US 7414443 B2 Abstract A device is provided for multiplying the pulse frequency of a pulse train signal. The device includes input means for the signal and means for accessing the signal at points with a predetermined phase difference between them. The device additionally comprises means at a first level for combining accessed signal pairs, with one and the same phase distance within all the combined pairs, the output from each first level combining means being a pulse train. The device additionally comprises combining means at a second level for combining the pulse trains from the first level, and the combining means at the first level are such that the pulses in their output pulse trains have rise flanks which always coincide with the rise flank of the first signal in the combined accessed signal pairs, and fall flanks which always coincide with the fall flanks of the second signal in said pair.
Claims(10) 1. A device for multiplying the pulse frequency of a signal in the form of a pulse train, the device comprising:
an input port for the signal and a plurality of access points for accessing the signal at points with a predetermined phase difference between said points;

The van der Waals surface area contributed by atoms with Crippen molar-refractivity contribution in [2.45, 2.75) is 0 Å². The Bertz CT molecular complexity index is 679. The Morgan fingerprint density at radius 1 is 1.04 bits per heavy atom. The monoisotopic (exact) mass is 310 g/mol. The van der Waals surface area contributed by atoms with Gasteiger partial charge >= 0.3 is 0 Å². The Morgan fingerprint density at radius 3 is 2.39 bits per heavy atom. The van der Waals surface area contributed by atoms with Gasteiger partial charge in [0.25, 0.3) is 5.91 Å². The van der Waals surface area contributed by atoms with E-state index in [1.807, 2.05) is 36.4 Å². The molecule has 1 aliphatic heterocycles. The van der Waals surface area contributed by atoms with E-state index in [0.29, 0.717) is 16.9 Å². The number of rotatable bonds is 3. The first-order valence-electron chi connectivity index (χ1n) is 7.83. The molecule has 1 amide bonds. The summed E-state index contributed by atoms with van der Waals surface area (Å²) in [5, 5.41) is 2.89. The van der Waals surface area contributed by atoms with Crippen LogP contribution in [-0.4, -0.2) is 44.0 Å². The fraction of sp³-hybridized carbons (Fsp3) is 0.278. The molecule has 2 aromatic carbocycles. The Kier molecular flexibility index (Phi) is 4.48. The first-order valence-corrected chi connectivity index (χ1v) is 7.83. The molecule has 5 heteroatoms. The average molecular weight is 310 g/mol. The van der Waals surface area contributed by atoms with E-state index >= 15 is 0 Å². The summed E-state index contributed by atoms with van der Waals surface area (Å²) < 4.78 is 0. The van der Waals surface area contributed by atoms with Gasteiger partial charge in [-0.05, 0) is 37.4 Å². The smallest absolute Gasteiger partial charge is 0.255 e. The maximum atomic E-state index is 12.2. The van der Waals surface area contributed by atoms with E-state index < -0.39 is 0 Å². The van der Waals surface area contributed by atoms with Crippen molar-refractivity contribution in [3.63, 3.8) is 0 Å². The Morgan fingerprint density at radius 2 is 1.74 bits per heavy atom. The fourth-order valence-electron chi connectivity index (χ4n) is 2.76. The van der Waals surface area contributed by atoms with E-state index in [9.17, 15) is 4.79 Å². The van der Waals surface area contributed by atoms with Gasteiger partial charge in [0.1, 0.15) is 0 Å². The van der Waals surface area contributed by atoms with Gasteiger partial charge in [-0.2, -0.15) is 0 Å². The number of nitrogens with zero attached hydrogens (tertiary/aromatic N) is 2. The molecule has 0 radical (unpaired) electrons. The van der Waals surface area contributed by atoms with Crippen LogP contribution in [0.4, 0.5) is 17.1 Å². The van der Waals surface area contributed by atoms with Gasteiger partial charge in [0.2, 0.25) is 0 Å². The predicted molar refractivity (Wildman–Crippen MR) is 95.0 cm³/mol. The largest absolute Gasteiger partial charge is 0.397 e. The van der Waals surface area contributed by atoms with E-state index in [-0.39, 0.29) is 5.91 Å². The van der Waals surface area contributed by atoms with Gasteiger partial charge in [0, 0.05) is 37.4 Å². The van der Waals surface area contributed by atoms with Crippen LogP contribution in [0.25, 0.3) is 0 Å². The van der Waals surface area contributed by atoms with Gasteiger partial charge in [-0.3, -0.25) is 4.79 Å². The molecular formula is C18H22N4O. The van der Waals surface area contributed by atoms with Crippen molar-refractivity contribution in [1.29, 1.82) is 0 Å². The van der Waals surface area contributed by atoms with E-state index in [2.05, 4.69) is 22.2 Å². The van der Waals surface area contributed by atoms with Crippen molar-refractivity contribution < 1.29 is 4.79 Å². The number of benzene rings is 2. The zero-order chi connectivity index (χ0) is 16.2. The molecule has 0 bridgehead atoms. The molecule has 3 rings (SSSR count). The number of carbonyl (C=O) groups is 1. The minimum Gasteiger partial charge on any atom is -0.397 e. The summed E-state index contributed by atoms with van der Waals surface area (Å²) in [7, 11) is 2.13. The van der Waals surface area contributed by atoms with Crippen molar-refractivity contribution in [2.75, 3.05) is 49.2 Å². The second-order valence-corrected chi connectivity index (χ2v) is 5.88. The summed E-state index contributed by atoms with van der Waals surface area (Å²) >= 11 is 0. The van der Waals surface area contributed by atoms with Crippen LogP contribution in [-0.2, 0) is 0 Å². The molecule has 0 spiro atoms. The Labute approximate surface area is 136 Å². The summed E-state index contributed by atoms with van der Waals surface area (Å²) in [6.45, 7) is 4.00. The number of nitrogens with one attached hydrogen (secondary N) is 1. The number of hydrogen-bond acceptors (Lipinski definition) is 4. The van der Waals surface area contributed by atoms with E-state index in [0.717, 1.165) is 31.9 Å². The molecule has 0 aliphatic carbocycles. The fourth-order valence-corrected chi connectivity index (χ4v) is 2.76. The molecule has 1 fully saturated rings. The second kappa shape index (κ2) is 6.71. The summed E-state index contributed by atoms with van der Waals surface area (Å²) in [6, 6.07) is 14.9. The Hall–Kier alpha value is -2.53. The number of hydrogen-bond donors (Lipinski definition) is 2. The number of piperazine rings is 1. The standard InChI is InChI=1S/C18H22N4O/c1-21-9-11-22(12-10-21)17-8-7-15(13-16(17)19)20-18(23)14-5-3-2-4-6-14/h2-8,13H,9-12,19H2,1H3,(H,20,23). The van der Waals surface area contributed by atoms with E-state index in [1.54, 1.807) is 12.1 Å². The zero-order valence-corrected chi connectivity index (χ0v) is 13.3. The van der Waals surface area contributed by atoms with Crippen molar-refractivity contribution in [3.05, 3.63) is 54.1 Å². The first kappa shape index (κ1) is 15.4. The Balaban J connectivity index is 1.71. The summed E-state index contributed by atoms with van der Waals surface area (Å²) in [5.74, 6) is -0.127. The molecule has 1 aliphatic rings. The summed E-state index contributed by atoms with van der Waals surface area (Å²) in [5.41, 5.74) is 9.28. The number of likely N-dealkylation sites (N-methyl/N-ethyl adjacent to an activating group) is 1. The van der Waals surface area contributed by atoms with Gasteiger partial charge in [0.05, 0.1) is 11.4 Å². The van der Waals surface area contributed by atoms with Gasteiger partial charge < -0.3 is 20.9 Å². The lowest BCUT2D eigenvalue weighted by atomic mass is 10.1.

first circuits at a first level for combining accessed signal pairs, there being a same phase distance within all the combined pairs, the output from each first level circuit being a new pulse train;
a second circuit at a second level for combining the pulse trains from the first level circuits into a single pulse train,
wherein output pulse trains have rise flanks which coincide with the rise flank of the first signal in the combined accessed signal pairs, and fall flanks which coincide with the fall flanks of the second signal in said pair,
wherein the phase distance within the combined pairs is calculated according to the formula (360/[2*N])+180, where N is the desired multiplication factor, N being a number greater than 1, and
wherein the device further comprises switching circuitry connected to the input of one or several of the first level circuits for switching the input to provide the first level circuits with another phase distance within the combined signal pair according to the formula (360/[2*N])+180, where N is a desired multiplication factor and N is a number greater than 1.
2. The device of
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5. A device for multiplying the pulse frequency of a signal in the form of a pulse train, the device comprising:
an input port for the signal and a plurality of access points for accessing the signal at points with a predetermined phase difference between said points;
first circuits at a first level for combining accessed signal pairs, there being a same phase distance within all the combined pairs, the output from each first level logic circuit being a new pulse train;